Time at the Big Bang Singularity
“You can’t get to a time before the big bang, because there was no time before the big bang. We have finally found something that does not have a cause because there was no time for a cause to exist in.” – Stephen Hawking
There are many things you will hear that may fool you into thinking that the universe emerged into existence. Don’t be fooled by this! The universe almost certainly does not having a beginning in the way which we normally use that word.
We may not know precisely how time behaves at the Big Bang, but it’s generally accepted that it will not behave in the same way. Not only will it not behave in the same way, physicists are trying to develop a whole new theory of physics – quantum gravity – in order to be able to deal with time and space when dealing with super-compact, but super-massive systems such as Black Holes and the Big Bang.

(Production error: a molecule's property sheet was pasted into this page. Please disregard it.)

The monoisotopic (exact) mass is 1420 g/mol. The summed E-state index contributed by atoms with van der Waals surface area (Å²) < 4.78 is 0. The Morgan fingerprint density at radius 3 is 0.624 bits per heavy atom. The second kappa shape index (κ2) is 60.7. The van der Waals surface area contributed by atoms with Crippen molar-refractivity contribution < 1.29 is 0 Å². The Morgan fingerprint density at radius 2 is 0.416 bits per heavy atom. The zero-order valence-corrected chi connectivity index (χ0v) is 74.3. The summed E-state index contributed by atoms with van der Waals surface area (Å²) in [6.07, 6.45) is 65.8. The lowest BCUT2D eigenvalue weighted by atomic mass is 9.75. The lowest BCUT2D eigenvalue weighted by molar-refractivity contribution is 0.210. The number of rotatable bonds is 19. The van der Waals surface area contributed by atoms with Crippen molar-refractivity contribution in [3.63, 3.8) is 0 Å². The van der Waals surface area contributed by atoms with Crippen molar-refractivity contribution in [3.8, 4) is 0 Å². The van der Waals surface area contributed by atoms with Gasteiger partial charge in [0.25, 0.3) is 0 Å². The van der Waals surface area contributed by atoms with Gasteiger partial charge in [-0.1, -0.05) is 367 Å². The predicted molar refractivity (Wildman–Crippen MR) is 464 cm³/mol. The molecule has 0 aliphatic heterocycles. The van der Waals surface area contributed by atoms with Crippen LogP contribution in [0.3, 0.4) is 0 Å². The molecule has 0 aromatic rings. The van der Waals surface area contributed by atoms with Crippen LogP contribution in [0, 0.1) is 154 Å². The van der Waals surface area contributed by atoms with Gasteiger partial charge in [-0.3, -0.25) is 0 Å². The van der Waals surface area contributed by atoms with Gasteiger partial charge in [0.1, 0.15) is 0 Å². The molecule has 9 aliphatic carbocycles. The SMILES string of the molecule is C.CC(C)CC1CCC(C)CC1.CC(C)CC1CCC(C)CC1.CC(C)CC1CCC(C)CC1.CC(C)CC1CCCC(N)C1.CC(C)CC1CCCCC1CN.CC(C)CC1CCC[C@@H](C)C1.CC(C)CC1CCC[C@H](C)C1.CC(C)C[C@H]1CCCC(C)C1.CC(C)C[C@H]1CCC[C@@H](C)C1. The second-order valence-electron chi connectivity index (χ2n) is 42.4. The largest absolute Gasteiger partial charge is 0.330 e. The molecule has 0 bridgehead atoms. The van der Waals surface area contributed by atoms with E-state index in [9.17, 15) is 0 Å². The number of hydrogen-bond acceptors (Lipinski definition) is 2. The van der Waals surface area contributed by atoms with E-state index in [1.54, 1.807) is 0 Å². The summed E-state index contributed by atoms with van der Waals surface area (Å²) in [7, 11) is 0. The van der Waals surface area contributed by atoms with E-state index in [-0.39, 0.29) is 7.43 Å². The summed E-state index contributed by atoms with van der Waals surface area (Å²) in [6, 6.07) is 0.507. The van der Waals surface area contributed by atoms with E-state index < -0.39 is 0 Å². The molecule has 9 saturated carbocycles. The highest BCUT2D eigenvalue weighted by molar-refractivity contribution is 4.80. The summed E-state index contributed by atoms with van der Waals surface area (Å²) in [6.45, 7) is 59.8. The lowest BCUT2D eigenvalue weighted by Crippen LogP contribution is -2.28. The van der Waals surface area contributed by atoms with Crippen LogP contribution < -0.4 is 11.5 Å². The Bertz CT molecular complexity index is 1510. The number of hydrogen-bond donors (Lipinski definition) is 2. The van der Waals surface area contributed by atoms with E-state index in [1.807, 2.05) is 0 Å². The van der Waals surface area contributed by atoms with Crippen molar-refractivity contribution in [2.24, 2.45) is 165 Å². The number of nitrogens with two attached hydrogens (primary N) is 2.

Since time did not behave in the same way at the Big Bang as it does now, it is necessary to abandon every intuition one has about time when thinking about the Big Bang.
What would usually be seen as sensible questions: “When did x begin?”, “What came before x?”, “What caused x?” are no longer when dealing with the Big Bang. It’s tough to accept, but the reality is that you just have to stop asking these questions – they don’t mean anything.
I don’t expect you to take this on trust however, when you’re asking what you feel is an important question that needs answering it is not a satisfying answer to be told that you can’t ask that question. So here’s some more detailed reasons why it makes no sense to talk about “before the Big Bang”